Learn more
Muenster, Munster, Münster
Muenster
When produced in Europe, Muenster is a mild-mannered member of the normally stinky washed-rind Cow's milk cheese family, though it becomes more pungent as it ages. It's delicious with dark breads and beer or Gewurztraminer wine. American muensters are much milder.
Learn more
mysost, Primost, brunost
mysost
This a sweet whey cheese that is made with cow's milk and often some goat's milk.
Learn more
Neufchatel, Neufchâtel
Neufchatel
Neufchâtel is very similar in taste and appearance to cream cheese, but it's made from cow's milk instead of cream so it contains less fat and more moisture. Cheesecakes made with it cook more quickly and are more prone to cracking. Use it within a few days after purchasing, and throw it out if mold appears. For best results, serve chilled.
Learn more
Nøkkelost, Nokkelost
Nøkkelost
This Norwegian cow's milk cheese is seasoned with caraway seeds, cumin, and cloves.
Learn more
Oka
Oka
This Canadian semi-soft cow's milk cheese has a mild, nutty flavor and melts nicely.
Learn more
Ossau-Iraty cheese, Ossau-Iraty-Brebis-Pyrenees
Ossau-Iraty cheese
This little-known Basque cheese is made from raw sheep's milk, and it's creamy, nutty, and mellow.
Learn more
Paglietta
Paglietta
This soft Italian cow's milk cheese resembles Brie and Camembert. Use it within a few days after purchasing. For best flavor, serve at room temperature.
Learn more
paneer cheese, Indian curd cheese, panir cheese
paneer cheese
Indians like to serve this bland fresh cow or buffalo milk cheese with spinach or peas. Use within a few days.
Learn more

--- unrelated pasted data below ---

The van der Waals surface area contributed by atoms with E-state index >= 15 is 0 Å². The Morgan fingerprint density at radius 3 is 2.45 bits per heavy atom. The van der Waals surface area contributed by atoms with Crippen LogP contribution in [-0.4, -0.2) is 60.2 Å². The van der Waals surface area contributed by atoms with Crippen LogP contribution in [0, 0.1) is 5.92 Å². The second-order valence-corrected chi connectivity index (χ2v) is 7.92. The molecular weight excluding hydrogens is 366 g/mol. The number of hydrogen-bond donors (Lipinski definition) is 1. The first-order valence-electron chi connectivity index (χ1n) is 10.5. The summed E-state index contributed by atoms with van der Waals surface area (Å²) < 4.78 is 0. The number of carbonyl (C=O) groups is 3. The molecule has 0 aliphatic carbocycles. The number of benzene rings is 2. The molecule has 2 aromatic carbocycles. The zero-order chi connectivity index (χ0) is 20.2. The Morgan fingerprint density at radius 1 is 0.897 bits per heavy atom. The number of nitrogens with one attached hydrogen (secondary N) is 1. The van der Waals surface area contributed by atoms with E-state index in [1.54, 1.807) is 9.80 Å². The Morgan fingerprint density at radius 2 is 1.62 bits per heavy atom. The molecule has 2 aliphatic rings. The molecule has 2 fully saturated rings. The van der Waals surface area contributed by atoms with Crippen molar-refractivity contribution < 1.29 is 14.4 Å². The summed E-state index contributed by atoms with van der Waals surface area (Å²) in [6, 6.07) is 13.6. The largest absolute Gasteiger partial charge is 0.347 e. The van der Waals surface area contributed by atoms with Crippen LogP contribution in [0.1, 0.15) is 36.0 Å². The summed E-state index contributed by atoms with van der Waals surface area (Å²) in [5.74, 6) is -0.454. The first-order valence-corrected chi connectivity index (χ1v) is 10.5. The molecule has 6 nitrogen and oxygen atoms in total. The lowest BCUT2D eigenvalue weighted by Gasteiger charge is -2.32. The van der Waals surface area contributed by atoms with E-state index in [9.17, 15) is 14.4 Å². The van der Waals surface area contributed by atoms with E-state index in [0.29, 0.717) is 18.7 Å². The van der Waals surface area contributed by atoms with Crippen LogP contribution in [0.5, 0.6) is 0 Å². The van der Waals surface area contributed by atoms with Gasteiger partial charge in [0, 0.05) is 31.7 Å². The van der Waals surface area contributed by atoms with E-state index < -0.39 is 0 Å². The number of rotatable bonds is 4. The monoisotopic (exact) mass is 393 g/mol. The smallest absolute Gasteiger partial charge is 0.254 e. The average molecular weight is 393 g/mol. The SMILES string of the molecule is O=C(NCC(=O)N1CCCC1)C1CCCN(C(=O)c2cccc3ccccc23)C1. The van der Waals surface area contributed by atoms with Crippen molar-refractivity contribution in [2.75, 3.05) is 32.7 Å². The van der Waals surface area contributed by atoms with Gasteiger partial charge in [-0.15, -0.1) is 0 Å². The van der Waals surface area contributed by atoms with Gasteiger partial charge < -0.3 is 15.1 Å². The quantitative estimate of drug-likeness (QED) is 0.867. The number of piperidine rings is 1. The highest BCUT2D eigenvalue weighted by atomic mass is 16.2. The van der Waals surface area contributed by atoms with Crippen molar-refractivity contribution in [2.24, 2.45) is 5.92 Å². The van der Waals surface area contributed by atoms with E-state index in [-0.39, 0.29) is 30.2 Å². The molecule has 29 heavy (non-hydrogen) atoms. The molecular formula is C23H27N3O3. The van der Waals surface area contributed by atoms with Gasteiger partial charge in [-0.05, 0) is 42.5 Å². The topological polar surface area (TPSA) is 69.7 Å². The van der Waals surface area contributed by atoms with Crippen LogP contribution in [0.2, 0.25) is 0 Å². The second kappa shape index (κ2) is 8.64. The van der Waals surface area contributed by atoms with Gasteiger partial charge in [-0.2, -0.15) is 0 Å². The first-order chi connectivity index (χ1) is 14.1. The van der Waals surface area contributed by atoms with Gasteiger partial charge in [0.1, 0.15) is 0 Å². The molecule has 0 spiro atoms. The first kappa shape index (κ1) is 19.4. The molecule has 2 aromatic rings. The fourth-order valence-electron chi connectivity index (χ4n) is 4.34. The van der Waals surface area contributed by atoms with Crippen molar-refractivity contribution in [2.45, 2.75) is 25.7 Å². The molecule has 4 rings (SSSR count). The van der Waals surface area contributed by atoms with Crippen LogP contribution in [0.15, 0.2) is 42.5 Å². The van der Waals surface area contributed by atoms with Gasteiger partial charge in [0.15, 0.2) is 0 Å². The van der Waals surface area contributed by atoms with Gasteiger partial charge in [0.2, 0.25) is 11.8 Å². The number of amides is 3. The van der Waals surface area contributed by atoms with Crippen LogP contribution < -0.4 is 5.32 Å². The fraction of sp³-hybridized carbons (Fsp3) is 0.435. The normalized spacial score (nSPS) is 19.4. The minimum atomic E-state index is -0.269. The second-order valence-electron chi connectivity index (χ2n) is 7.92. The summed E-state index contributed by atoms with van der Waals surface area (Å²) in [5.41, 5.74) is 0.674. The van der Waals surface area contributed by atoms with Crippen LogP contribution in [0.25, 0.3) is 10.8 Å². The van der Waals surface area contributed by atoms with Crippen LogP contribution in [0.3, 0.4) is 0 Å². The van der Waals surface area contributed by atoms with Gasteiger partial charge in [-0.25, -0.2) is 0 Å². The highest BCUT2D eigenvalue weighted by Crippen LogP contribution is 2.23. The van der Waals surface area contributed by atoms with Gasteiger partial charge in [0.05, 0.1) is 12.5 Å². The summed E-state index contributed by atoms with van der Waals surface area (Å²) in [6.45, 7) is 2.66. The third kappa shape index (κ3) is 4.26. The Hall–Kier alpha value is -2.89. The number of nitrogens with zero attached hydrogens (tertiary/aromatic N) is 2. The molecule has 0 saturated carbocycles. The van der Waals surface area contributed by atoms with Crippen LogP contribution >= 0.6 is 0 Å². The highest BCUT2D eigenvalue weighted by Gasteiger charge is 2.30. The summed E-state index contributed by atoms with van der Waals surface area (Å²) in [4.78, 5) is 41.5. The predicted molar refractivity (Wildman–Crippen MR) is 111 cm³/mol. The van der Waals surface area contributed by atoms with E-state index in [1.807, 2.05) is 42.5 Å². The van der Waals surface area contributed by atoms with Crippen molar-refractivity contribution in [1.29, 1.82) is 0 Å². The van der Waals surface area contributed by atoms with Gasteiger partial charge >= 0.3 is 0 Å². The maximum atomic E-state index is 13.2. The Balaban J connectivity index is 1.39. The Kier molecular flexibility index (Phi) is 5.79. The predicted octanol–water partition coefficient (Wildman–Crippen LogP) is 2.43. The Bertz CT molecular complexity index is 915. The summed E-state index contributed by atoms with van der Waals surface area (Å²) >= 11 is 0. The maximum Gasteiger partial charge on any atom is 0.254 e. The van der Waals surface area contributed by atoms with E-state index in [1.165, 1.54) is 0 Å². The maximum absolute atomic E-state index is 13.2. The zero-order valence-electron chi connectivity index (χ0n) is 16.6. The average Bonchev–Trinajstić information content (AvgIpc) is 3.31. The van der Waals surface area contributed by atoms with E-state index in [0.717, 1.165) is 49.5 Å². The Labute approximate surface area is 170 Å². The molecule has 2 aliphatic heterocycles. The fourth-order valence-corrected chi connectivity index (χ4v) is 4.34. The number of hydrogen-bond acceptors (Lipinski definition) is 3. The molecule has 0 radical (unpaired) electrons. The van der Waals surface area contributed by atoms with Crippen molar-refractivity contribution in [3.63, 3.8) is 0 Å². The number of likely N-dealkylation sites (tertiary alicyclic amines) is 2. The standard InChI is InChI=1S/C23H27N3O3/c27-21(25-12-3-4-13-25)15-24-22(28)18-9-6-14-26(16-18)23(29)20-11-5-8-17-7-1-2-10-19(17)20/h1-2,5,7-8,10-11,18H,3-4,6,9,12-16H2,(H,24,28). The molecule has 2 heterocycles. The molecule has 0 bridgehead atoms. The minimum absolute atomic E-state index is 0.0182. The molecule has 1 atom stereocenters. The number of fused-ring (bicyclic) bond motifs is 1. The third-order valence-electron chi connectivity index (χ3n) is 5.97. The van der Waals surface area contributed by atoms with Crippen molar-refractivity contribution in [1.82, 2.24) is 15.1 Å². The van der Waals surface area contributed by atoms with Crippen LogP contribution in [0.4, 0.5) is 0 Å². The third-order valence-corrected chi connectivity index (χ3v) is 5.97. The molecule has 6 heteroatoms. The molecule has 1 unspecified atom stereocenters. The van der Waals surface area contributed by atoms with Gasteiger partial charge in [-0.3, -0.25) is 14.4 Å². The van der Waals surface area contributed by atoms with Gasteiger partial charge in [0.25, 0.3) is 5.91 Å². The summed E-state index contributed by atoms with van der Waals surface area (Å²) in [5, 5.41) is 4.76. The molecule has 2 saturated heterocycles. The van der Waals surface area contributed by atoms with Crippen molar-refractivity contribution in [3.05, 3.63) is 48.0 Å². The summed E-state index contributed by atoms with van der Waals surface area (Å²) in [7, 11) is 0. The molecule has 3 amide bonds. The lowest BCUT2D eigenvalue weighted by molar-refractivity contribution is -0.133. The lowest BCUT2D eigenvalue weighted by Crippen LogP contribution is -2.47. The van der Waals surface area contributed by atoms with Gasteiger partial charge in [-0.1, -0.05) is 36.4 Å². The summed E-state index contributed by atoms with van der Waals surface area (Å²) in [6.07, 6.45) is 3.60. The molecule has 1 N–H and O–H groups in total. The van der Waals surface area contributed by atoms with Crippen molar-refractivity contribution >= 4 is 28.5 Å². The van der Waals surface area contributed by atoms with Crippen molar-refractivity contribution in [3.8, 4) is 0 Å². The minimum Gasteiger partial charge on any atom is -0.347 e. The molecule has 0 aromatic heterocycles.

Parmesan cheese, Parmigiano
parmesan
This firm cow's milk cheese is pungent, nutty, and salty, and it's terrific grated on salads, pasta, or pizzas, or served simply with figs, pears, or crusty bread. The best parmesan is the Northern Italian Parmigiano-Reggiano, but less pricy domestic parmesans are also well regarded. Aging increases the price and flavor.
Learn more
pasta filata, plastic curd cheeses, pulled curd cheeses, spun curd cheeses
pasta filata
These cheeses are stretched and pulled like taffy before being molded, which gives them a springy, elastic consistency. It is made from cow or buffalo milk. Unlike many cheeses, they stand up well to cooking. This category includes mozzarella, Provolone, Scamorza, string cheese, and Caciocavallo.
Learn more
pasteurized process cheese
pasteurized process cheese
Look for this in deli counters and in holiday gift packs. This cheese is a blend of fresh and aged cheeses, and it's pasteurized to stop the ripening process. This improves shelf life but impairs flavor. Nuts, fruits, and other seasoning are often added.
Learn more
pasteurized process cheese food
pasteurized process cheese food
This cheese is similar to pasteurized process cheese, but it contains more milk solids and water. Velveeta is a popular brand.
Learn more
pasteurized process cheese spread
pasteurized process cheese spread